That’s not to say that radio broadcasters are blameless for their present predicament, but if as indicated, this issue is perhaps more nuanced than originally suggested, what then are the possible solutions? There’s a reason that the shift in royalties structures is being pushed not just by artists themselves, but by their respective record companies as embodied by the RIAA (Nancy Sinatra, for what it’s worth, falls more into this latter camp than the former; she independently owns all of the rights to her own music). As this week’s New Yorker (and their notorious fact-checking department) holds, “album sales are almost half what they were in 2000” (full article available by registration). Finding a new revenue stream becomes a way to offset these losses. Yet in the same way that perhaps terrestrial radio shouldn’t have remained entirely dependent on advertising revenues, perhaps the largest flaw in the RIAA’s own structure lies in the very way in which it attempts to distribute music.
Way back in 1965, The Who first found international success by releasing a host of singles, from “I Can’t Explain” to “Anyway, Anyhow, Anywhere.” Even when the hit single “My Generation” premiered on a full studio album in 1966, The Who continued to release their new music in single format (with “Substitute,” “I’m a Boy,” and “Happy Jack”). A few years earlier, The Beatles had launched the “British invasion” doing much the same thing, recording a handful of hits and packaging them together as smaller collections. Part of the reason that later successes like Tommy (1968) or Sgt. Pepper’s Lonely Hearts Club Band (1967) are so iconic is that they mark a deliberate break with this earlier model. Tommy, a rock opera, launched as a concept, with each song progressing in a logical sequence in accordance with a certain plot. What we now think of as “a concept album” was, at first, the primary means for distinguishing an album itself.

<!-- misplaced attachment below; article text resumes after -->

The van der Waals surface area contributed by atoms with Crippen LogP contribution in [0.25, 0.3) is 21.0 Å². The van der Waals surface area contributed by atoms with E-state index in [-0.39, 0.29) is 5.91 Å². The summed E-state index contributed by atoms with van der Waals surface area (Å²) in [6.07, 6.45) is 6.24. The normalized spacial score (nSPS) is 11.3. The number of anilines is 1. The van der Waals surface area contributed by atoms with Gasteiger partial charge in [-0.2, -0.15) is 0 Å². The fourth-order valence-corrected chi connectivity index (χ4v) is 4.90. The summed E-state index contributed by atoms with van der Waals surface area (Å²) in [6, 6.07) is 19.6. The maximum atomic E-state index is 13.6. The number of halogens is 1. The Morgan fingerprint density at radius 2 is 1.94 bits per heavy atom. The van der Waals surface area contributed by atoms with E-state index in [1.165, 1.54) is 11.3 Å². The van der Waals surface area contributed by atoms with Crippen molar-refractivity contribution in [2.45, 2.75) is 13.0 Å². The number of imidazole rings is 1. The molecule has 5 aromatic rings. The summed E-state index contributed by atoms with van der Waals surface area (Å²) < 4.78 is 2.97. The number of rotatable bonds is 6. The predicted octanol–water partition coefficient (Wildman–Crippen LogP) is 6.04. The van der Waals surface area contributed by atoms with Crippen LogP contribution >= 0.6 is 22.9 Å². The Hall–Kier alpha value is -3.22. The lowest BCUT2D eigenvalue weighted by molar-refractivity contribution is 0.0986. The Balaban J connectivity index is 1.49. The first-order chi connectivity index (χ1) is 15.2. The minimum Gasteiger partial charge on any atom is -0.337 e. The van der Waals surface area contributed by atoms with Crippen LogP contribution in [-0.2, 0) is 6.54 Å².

Today, although the “concept” component has largely fallen away, albums remain the dominant means of distributing new music; because production and distribution costs for any CD, regardless of length, are more or less static (as opposed to full vinyls versus 45s), singles simply aren’t as profitable to produce, especially given that they can’t be sold for nearly as much. This is why most recording artists tend to produce what is known as “filler,” generally inferior tracks that are unlikely to ever be performed live or over the radio, and yet are included on an album anyways, all in service of padding the album’s length. All the same, the real money still lies in covertly producing singles, or at least in producing hits: these are the songs that get radio play, that draw fans to concerts, and that get commemorated with their own videos on MTV. Clearly the RIAA understands this, given their recently implemented variable pricing deal with Apple’s iTunes store, whereby the standout hits from a given album are priced at $1.29 rather than the previously standard $0.99. If record sales have fallen off precipitously, it’s because fans realize that there’s no reason to pay $13.99 retail for a physical disc containing the Black Eyed Peas’ now ubiquitous “I Gotta Feeling” when they could just as easily pay $1.29 to secure the song digitally; $12.70 is a lot to pay for 14 additional songs you might not have heard of, and might not even like to begin with, although if “Ring-a-Ling” becomes the next number one hit, I’d be tempted to retract that statement.
The iTunes variable pricing plan has only been in effect since April, yet if a 15% increase in revenues per song sees any net increase in sales revenue, then the lesson for the RIAA, for recording artists, and for Nancy Sinatra is clear. Rather than trying to hold onto residuals from songs more than two year’s old (thanks, Nancy), perhaps artists should stick to what they already do so well: producing a handful of hits and releasing only those for public consumption. Will decreasing the number of songs released in a given year somehow stifle the artistic impulse? One might imagine that it would simply increase the quality of artistic output, but why not ask Ryan Adams, who realizing that normal production schedules couldn’t keep pace with his rather prolific output, instead opted to stream 11 wholly original albums from his website. Or just look at the lyrics for “Ring-a-Ling,” and then you tell me.
Continued in Part II